COLLEGE PARK, MD –
We know we should have an affinity for Ramadan. We shouldn’t dread it and try to take a Ramadan epidural to just get through it.
We want to feel it and develop a genuine relationship of love with the holy month.
For me, running around ragged trying to check off worship checklists is a sure way to develop a genuine relationship of anxiety, not love, with Ramadan.
Like any relationship, the one between us and Ramadan requires work, understanding, and compassion.
This work, understanding, and compassion are on and to ourselves.
If we use the month to work on and understand ourselves as well as have compassion for ourselves, we may begin to heal from some of the wounds we’ve all suffered and continue to suffer from.
Developing a love for the time in which that healing takes place is a rather natural process.
If, however, we are not experiencing any healing during the blessed time, it can easily become a marathon of rote worship that we anxiously receive at its onset and can’t wait to dispense with.
The worship at that point amounts to little more than fodder for the flames of our ego – having us think we are making use of the time and gaining in piety when we really aren’t.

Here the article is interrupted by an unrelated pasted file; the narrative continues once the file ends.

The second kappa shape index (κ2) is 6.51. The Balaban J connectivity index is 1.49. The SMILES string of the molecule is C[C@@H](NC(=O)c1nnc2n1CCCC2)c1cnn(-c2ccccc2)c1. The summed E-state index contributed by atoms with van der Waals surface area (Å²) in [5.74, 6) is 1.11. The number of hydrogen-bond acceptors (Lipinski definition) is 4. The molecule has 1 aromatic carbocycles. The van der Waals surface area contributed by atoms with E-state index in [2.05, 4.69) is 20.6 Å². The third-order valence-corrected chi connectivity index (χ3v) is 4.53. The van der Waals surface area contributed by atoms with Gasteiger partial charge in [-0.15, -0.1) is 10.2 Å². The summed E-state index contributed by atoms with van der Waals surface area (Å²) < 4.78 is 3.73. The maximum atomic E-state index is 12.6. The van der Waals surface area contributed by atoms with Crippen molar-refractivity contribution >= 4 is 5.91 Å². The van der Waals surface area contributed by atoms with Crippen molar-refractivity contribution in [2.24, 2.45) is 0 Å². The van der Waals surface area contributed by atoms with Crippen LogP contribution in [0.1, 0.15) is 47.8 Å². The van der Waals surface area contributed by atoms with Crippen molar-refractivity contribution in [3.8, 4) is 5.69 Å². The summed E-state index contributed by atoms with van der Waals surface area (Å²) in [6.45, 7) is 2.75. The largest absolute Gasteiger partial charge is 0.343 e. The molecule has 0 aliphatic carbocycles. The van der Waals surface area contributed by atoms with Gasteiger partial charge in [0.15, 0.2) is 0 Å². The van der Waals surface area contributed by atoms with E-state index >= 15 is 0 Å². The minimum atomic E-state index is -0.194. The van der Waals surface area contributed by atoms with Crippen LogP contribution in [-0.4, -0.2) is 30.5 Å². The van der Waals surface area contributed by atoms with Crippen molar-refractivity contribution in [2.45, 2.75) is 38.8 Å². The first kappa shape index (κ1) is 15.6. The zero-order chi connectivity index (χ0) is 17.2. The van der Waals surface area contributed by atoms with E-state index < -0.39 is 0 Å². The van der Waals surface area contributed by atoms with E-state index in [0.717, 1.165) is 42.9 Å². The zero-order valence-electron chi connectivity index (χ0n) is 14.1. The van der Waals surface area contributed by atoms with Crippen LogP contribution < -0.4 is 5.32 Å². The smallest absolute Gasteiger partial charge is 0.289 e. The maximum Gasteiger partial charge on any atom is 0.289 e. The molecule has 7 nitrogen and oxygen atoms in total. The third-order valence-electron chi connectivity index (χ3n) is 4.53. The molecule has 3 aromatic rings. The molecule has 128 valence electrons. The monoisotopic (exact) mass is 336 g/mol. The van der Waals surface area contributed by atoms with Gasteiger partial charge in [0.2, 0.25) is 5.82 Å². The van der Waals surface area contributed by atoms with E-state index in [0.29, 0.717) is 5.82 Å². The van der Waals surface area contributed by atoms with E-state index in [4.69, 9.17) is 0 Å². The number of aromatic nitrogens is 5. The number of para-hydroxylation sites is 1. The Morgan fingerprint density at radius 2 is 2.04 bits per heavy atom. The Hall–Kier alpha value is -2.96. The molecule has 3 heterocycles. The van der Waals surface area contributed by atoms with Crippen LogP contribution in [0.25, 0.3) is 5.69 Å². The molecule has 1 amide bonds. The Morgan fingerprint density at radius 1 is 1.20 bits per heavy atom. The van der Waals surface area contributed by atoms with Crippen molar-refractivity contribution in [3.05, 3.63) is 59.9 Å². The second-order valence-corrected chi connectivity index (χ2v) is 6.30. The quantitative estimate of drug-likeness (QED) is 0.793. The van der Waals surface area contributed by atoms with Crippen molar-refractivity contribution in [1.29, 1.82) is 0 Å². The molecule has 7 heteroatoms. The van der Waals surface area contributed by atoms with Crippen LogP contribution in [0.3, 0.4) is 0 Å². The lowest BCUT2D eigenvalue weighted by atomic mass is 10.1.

In that case, we’ve missed the point.
We usually love those things and people that benefit us.
A good sign that we’re engaging with the month properly is that we love it, or in other words that we benefit from it.
The healing that we can experience in this month is so abundant and manyfold – healing of spirit, mind, and body – that it just takes a bit of reflection and we can develop a natural love for Ramadan.
A way that helps me escape the slippery slope of dry Ramadan worship is to contemplate on how much more productive my time is during the month.
Without many of the daily routines we spend our time on related to our physical appetites, there is much more time at our disposal to use towards goals we’ve had throughout the year but made no progress on.
With the more productive time we gain in Ramadan, we are able to work more on cultivating ourselves; through that work we understand ourselves better, and as a result we are blessed to have more compassion for ourselves in regards to goals we’ve reached and fallen short of – knowing we’ve done all we can.
That recipe is one I call healing, and it is easy to love.
Head over heals,